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Risk & Insurance Implications Of Mergers & Acquisitions

Accountants Professional Liability Insurance

Risk & Insurance Implications Of Mergers & Acquisitions

This article was originally published in 2011 but given the increase in M&A activity for CPA firms it seems a repost is appropriate.

In the past few years we have received many requests from clients for advice on the insurance and risk management features of a merger with, or acquisition of, another firm.

Most of these transactions go through smoothly and to the satisfaction of all parties, but in the event that this is not the case there are a few pre-emptive steps that can be taken to reduce the possibility of a professional liability loss to your firm.

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Pre-transaction

Obviously, before contemplating moving forward you must be satisfied that the practice you wish to acquire or merge with, achieves your firms objectives & practice growth, development of a new specialty, acquisition of a new product or service line, or the recruitment of certain key professionals. Much of this may be gleaned during the due diligence process or from the information provided by the professional liability coverage application. Once you are satisfied that the “target” firm is desirable in terms of practice growth you should consider how you might limit your firms exposure to claims arising from prior acts.

Your firm’s attorneys will advise you on how best to structure the transaction. Popular today is an acquisition or transfer of the target firm’s assets. This may mean that the corporate entity of the target firm remains intact (thereby becoming a form for any litigation for claims arising from the professional services of the target firm that took place before the transaction date).

The merger or acquisition agreement may also contain an indemnification clause that will allow your firm to seek a recovery from the former partners of the acquired or merged firm, in the event of a professional liability claim made against your firm after the transaction date but, which arises from their prior acts.

A problem with an indemnification provision is that if a claim is made and it must be exercised, the former entity or partners (who are now part of your firm) may be left personally responsible. This can place them under great financial and psychological strain, and ultimately inhibit the success of the transaction. There may also be residual liability from claims arising from services performed by retired or deceased partners.

In addition, prior to concluding the terms of the transaction, you may wish to involve both the target firm and your firm’s professional liability insurance agent in assessing the exposure to claims from prior acts.

Borrowing liberally from the underwriting process you should ask the target firm and their agent some of the same questions that appear in a professional liability coverage application. For example:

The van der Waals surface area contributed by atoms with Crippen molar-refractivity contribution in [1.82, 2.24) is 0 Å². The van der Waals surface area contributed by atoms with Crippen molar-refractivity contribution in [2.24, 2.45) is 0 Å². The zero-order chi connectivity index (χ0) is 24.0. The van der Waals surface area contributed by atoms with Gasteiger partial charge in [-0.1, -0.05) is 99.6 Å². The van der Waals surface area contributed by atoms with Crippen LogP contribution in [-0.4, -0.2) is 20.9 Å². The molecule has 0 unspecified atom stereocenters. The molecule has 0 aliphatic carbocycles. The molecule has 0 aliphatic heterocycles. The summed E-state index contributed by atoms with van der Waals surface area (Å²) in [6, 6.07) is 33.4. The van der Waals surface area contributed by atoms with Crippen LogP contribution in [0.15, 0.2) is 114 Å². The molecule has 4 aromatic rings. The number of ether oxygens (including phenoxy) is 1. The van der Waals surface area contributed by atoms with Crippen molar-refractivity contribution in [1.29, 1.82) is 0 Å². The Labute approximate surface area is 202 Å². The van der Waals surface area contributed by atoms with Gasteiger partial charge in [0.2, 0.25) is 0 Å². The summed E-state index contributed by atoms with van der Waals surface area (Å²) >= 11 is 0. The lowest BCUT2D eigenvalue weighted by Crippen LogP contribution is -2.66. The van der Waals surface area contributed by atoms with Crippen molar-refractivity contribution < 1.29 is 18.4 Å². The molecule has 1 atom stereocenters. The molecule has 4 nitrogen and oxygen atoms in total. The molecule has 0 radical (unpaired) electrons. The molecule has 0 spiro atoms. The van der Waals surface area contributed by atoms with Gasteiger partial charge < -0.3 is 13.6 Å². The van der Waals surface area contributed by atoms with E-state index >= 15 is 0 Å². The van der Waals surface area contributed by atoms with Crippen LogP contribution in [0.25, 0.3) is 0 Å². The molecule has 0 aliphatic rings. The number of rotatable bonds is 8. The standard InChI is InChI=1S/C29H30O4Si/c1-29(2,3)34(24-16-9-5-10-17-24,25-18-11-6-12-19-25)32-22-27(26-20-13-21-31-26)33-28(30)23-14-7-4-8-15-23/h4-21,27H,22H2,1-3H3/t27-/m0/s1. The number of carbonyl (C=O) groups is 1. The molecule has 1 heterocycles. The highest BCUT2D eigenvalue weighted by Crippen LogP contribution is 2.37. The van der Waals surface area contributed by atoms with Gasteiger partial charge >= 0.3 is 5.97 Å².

Details of the breakdown of practice, e.g. any SEC Exposure.
A copy of the most recent Peer Review.
Disclosure of any client’s going concern issues.
Details of any suit for fees.
Full disclosure of any claims made by the target firm or of any incidents that should be advised. This may be supported by a Loss Run from an insurer.
Details of any lost clients or disputes with clients.
Details of the use of engagement letters for both new and existing clients.
Much of this can be obtained from E&O applications, and analysis of the responses will give you a good indication of the potential for future claims.

CPAGold™ has developed a short-form questionnaire to assist you in this process which is available to policyholders; your insurance agent will be able to assist you.

Limiting your exposure and transference of risk

The exposure to claims for professional liability is faced by two distinct parties:

Your firm: Even if the transaction is structured in a way that limits your exposure to prior acts (e.g. an asset transfer), your firm may be joined in litigation due to the “holding out “ exposure (your firm essentially holds itself out as a successor in interest to the target firm).
The former partners of the target firm: A claim for prior acts will be made against the target firm and the partners individually. In addition, the partners will need to make good on the indemnification provision as following a. above.
A well thought out merger or acquisition agreement should be supported by appropriate insurance coverage. There are two ways to achieve this:

Your firm’s insurance policy should contain a coverage extension that automatically provides full (including prior acts) coverage to the target firm. (See below) In addition, the definition of the insured, under the policy should be broad enough to include predecessors. Of course, this means that your firm’s limit and deductible, which may be different from the target firm, are exposed and therefore may be eroded by claims from the target firm’s prior acts. Potentially, this could cause the availability and cost of your firm’s professional liability to change in the future.